A recent survey found underrepresentation of people of color within Marion County’s public art landscape.
The Arts Council of Indianapolis conducted the study to identify the factors behind the imbalance. Julia Moore, director of public art at the council, said the study shows art has a personal impact.
“If you're moving through a public space, and you can't see things that reflect you and your concerns, and if you're seeing messages in public art, that speak to people other than yourself, and if the messages are even harming you, and the people like you, then that public space isn't equitable,” Moore said.
Researchers inventoried and analyzed thousands of public artwork pieces in Marion County through an equity lens. That number was higher than what was previously recorded. Moore said she was surprised by the number of unknown works.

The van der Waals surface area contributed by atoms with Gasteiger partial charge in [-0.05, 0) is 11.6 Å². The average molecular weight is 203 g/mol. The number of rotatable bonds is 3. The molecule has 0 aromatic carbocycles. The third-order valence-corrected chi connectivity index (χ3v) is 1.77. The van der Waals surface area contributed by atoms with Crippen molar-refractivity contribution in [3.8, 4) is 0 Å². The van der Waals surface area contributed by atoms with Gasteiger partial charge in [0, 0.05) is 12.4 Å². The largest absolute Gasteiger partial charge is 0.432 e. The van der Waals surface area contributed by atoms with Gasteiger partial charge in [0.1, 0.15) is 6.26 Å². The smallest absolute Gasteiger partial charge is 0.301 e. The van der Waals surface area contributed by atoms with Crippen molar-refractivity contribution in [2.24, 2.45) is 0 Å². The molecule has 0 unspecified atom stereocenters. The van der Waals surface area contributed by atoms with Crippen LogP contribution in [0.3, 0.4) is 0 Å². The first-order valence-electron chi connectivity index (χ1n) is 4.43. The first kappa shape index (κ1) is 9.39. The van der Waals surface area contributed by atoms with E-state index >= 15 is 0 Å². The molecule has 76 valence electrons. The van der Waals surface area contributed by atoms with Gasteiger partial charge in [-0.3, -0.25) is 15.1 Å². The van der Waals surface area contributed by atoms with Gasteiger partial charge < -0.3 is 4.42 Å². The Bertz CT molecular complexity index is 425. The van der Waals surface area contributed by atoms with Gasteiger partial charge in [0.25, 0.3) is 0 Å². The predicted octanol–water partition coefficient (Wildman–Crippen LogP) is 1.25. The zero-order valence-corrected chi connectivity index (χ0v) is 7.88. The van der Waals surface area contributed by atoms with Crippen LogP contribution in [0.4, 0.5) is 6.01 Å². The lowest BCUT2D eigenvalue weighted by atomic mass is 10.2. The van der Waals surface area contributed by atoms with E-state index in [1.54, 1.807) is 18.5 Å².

“The Arts Council maintains a public art directory on our website and in Marion County. We cataloged 500-550 pieces,” Moore said. “The finding of over 3,000 pieces told us that we were very, very limited in what we considered public art in order to list it in the directory.”
The study was conducted in partnership with Rokh Research and Design Studio, the city of Indianapolis and the Central Indiana Community Foundation. Future plans include public art tours, boosting artist credit and increased community involvement. The full Public Art Census is on publicartforall.com.